MORAGA -- School district trustees have opted to appoint a new board member rather than hold a public election to fill a vacancy left by the sudden departure of former board President Dexter Louie, who resigned less than 24 hours after his Nov. 6 re-election.
The four remaining directors decided unanimously this week to make a provisional appointment instead of waiting until June to hold a public election, which would cost an estimated $65,000. The appointee would serve for two years and could run for election in 2014. Directors need to make the appointment by Jan. 6.
Officials had earlier weighed the pros and cons of an election. "The downside is the cost," trustee and new board vice-president Kathy Ranstrom said at a meeting Tuesday. "It's $60,000, which goes a very long way in the classroom. The other downside I see is that we would go all the way to June with only a four person board and we have a lot on our plate that we're working on in that time."
Newly elected board President Charles MacNulty said he liked the idea of the public selecting the new trustee, but joined his colleagues in backing the appointment after a discussion of other options, including doing nothing and letting the county superintendent of schools call an election.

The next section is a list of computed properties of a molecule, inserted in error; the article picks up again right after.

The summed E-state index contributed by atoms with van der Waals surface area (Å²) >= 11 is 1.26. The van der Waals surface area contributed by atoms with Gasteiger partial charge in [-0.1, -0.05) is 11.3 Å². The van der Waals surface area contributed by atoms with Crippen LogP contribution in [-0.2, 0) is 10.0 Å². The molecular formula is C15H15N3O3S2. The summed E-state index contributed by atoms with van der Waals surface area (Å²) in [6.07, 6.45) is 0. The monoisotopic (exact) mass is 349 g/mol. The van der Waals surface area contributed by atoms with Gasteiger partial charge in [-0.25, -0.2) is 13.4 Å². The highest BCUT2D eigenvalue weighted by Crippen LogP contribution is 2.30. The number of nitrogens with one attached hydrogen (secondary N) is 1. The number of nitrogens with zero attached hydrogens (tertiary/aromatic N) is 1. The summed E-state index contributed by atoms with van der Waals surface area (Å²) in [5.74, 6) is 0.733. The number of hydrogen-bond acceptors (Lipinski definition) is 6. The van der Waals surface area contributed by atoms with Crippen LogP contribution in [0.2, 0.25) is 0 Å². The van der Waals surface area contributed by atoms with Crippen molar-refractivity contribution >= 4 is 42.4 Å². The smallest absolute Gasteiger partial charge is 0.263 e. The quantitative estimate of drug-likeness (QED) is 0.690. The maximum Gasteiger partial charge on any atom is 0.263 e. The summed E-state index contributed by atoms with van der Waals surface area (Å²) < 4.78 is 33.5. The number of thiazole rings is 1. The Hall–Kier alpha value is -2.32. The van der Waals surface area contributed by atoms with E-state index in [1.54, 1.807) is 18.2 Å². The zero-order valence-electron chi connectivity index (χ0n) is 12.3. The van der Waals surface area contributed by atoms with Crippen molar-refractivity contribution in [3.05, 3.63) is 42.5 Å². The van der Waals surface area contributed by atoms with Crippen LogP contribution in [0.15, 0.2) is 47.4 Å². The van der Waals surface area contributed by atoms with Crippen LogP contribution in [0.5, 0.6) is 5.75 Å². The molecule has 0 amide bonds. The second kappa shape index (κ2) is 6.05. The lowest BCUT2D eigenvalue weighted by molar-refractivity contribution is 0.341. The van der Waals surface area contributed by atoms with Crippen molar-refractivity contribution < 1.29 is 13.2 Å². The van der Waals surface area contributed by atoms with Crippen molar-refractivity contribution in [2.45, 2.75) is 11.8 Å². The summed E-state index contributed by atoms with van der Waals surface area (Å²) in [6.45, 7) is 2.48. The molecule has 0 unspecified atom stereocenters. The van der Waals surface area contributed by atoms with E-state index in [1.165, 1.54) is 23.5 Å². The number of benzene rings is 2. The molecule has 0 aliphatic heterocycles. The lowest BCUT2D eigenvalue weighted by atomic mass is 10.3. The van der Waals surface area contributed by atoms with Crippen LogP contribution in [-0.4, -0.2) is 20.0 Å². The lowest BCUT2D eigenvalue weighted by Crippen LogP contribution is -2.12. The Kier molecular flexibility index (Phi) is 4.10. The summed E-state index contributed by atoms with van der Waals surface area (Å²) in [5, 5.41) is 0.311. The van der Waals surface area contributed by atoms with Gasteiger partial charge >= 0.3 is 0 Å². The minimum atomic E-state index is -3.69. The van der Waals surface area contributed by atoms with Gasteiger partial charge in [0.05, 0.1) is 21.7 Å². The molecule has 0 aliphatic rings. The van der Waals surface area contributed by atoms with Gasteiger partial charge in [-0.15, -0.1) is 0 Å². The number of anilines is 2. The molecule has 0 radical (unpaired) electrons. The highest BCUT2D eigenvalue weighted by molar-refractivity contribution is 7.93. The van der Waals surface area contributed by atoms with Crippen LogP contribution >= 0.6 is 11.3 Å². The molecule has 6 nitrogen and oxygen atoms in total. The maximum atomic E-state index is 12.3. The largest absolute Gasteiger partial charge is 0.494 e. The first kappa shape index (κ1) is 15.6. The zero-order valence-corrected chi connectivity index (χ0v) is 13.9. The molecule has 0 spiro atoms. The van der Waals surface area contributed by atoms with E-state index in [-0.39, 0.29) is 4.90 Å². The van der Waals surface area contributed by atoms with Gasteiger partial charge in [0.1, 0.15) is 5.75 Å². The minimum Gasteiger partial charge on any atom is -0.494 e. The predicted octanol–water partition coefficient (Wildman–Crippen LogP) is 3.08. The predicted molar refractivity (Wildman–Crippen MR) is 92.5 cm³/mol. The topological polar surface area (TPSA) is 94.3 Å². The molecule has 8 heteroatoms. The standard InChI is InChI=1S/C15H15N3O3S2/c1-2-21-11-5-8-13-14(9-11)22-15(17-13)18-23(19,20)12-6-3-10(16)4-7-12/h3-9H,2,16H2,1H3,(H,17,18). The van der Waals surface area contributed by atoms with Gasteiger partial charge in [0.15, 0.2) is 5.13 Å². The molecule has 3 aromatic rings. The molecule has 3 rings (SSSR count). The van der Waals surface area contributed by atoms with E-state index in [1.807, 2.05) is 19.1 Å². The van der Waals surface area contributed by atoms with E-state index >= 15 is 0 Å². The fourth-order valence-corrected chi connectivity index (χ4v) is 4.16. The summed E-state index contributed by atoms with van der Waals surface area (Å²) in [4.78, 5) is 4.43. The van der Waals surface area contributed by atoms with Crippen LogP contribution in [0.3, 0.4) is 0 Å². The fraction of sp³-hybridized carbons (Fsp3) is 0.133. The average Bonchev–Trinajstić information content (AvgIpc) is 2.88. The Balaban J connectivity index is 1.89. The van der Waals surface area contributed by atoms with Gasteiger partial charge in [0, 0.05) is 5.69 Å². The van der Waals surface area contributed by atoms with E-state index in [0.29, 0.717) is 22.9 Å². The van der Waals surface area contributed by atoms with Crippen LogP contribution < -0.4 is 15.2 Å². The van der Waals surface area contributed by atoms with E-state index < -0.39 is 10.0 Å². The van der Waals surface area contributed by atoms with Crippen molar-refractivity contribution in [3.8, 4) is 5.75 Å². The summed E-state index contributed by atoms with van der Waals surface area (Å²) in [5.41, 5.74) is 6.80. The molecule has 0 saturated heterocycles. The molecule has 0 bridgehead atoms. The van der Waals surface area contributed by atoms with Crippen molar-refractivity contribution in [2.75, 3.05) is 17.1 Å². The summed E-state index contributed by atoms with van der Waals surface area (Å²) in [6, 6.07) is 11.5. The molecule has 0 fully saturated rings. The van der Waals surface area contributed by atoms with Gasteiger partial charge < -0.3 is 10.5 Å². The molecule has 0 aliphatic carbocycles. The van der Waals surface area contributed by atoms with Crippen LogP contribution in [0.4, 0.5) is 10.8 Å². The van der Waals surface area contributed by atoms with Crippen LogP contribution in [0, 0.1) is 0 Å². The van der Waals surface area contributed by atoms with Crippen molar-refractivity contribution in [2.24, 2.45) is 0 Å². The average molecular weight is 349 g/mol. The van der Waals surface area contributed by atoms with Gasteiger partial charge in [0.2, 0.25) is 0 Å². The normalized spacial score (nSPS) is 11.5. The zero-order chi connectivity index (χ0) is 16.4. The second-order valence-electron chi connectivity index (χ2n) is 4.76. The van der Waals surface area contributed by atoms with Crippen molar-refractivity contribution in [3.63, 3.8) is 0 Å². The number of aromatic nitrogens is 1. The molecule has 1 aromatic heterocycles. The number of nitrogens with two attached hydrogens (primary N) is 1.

Board members also received an assurance from district Superintendent Bruce Burns that the appointment process would be transparent. Trustees also responded to several requests from residents made
Ranstrom said that according to the state's educational code, such an action would not be possible.
"If we're to appoint, there's a process that has to be followed. We have to open it up to the public, to whoever wants to apply," she said.
The board was to meet Wednesday to create a subcommittee and develop a timeline for making an appointment at a public meeting.
After his sudden resignation, Louie told local media his decision to resign from the school board was "painful" and "personal."
The district is currently facing four claims from former students who were sexually abused by teachers at Joaquin Moraga Intermediate School in the 1990s.